Farming Connect Study Visit - OFC Emerging Leaders Cymru
OFC Emerging Leaders Cymru
Oxford Farming Conference
7-9 January 2020
All three group members were selected by the Oxford Farming Conference (OFC) to participate in their Emerging Leaders Conference 2020. All emerging leaders also attended a pre-conference workshop and a trip to the US Embassy in London in November.
The first day of the conference explored the importance of diversity and inclusion in the agricultural sector, highlighting the need to encourage all sectors of society into the agricultural industry. By 2050, 36% of the UK population will be black or ethnic minority, but at present, less than 1% are employed within the industry. We attended a fringe event that explored the use of capturing on-farm data and linking it with a new Greenhouse Gas emission calculation via the Oxford Martin School. The emerging leaders took part in a media training session and had a meeting with the NFU President, Minette Batters. We had the opportunity to join in at the ‘Great Wine Debate’, learning about British wine-making, including a Welsh vineyard. The first day provided ample networking opportunities.
The second day of the conference included a politics session where Theresa Villiers MP, Secretary of State for Environment, Food and Rural Affairs was the main speaker along with Minette Batters (NFU), Craig Bennet (Friends of the Earth) and Professor Fiona Smith (Leeds University). Due to the current political climate and position of the conference between the election and leaving the EU at the end of January, there was no big political announcement but the exposure and the opportunity to ask questions was great. Henry Dimbleby outlined his ‘National Food Strategy’ with a food-focused panel including Greggs’ CEO, Roger Whiteside. There was an inspiring science lecture from Professor Alice Stanton who, as a Cardiovascular Pharmacologist, used science and facts to combat health myths, with a particular focus on the benefits of consuming animal products for human health. We also attended some breakout sessions. The first was on defining a healthy farm which had a big focus on soil and its importance not only in agricultural businesses, but human health too, with all key minerals that humans need could be derived from healthy soil. The other breakout session we attended focused on a farm in Ireland aiming to produce carbon neutral lamb and beef by 2025, and how it is on track to succeed with the help of LiDAR (Light Detection and Ranging) technology and management changes.
We attended the Oxford Farming Conference (OFC) Union debate in the evening. The motion debated was ‘This house believes cheap food is worth the price’, and was debated in the presence of HRH Princess Royal. Following the proposer, opposer and seconders’ speeches, the debate was opened to the floor for contributions, and our attendee, Rachael Madeley Davies, made a comment in opposition to the motion and won a bottle of bubbly presented by the Princess for her contribution to the debate. The opposition were successful. We all had access to the post-debate supper at Christ Church College where the prizes were awarded and Rachael had a brief chat with the Princess.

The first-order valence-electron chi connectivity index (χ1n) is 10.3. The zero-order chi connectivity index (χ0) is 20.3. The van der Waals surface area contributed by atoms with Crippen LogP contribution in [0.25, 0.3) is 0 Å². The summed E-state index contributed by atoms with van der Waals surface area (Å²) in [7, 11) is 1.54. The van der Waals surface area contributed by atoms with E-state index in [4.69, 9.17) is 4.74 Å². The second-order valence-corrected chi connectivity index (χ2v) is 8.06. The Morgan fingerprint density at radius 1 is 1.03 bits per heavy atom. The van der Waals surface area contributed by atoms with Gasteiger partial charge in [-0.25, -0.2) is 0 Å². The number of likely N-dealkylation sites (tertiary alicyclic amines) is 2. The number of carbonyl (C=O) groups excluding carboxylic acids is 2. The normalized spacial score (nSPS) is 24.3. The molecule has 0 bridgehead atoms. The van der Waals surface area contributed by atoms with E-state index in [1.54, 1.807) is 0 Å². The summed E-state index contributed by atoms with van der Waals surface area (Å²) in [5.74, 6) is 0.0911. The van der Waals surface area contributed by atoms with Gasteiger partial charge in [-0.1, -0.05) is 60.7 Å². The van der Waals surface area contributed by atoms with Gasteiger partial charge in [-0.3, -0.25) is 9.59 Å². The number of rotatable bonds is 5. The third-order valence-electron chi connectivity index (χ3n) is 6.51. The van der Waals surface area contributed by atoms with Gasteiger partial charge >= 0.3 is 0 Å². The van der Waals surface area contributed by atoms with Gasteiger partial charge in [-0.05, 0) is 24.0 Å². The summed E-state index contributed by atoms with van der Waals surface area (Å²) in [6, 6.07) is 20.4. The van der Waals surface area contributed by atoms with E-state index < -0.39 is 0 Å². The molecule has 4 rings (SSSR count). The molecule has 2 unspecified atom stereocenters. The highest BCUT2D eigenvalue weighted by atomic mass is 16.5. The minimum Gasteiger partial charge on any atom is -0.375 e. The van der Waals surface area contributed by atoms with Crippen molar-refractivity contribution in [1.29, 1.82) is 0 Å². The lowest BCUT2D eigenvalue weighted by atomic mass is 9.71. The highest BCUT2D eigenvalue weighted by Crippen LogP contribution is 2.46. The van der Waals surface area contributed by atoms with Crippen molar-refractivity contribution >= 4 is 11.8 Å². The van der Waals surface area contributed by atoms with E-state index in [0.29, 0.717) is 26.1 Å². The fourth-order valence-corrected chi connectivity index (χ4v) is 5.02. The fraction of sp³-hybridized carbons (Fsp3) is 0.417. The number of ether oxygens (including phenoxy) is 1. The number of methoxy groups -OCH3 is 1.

The last day of the conference was another early start with a networking breakfast followed by a session on the relationship between food and faith. The session highlighted that we are part of a multicultural and multifaith society that can be united by food, and how farming has strong links with faith. The Frank Parkinson lecture was delivered by Poran Malani, a communications expert with 30 years’ experience in marketing brands like Coca Cola, Amazon, Vodafone and Lenovo. He talked about how primary producers need to market themselves better, and that in the future, farmers will be really important marketing tools. He had prepared a fantastic video promoting agriculture for the conference, but the OFC is still awaiting copyright sign off. It will be well worth the wait when it becomes available. The third day had a thread focusing on farmer mental health and the importance of seeking support when required.
The conference finished with a Lebanese speaker, Kamal Mouzawak, who talked about the power of food in society to heal and how food can be a uniting factor, even among different religions and cultures, and at times of war. He gave a very different perspective on life and considering the current (and long-standing) situation in Lebanon was a breath of fresh air.
3. Next Steps
The Emerging Leaders Programme is designed to equip delegates with the skills, confidence and network to carve a leadership role within the agricultural sector. The pre-conference workshop and exposure at the three-day conference has broadened our networks, made us view our farming businesses differently, and made us want to encourage others in rural communities to take opportunities within the industry.
- Disseminate key learnings and OFC Emerging Leaders Programme to others within the industry
- Partake in the OFC Emerging Leaders alumni programme
- Explore ways of capturing more data that is on our farms for both business performance and consumers
- Understand further the science and facts that can help support our industry